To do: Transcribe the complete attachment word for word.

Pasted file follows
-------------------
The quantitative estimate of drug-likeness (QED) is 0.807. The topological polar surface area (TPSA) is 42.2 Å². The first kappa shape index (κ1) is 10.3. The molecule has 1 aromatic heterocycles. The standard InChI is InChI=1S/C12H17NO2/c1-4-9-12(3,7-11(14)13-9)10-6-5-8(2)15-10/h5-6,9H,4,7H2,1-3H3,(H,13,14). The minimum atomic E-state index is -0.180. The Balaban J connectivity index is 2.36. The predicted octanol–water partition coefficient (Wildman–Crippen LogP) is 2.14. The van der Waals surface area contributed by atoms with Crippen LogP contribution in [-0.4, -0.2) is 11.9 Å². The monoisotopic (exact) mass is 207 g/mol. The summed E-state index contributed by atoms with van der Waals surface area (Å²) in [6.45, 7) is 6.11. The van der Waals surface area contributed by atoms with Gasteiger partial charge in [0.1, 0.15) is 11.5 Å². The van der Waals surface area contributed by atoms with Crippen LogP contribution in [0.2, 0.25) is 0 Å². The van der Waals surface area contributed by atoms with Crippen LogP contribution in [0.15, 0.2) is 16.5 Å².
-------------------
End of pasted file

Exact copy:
The quantitative estimate of drug-likeness (QED) is 0.807. The topological polar surface area (TPSA) is 42.2 Å². The first kappa shape index (κ1) is 10.3. The molecule has 1 aromatic heterocycles. The standard InChI is InChI=1S/C12H17NO2/c1-4-9-12(3,7-11(14)13-9)10-6-5-8(2)15-10/h5-6,9H,4,7H2,1-3H3,(H,13,14). The minimum atomic E-state index is -0.180. The Balaban J connectivity index is 2.36. The predicted octanol–water partition coefficient (Wildman–Crippen LogP) is 2.14. The van der Waals surface area contributed by atoms with Crippen LogP contribution in [-0.4, -0.2) is 11.9 Å². The monoisotopic (exact) mass is 207 g/mol. The summed E-state index contributed by atoms with van der Waals surface area (Å²) in [6.45, 7) is 6.11. The van der Waals surface area contributed by atoms with Gasteiger partial charge in [0.1, 0.15) is 11.5 Å². The van der Waals surface area contributed by atoms with Crippen LogP contribution in [0.2, 0.25) is 0 Å². The van der Waals surface area contributed by atoms with Crippen LogP contribution in [0.15, 0.2) is 16.5 Å².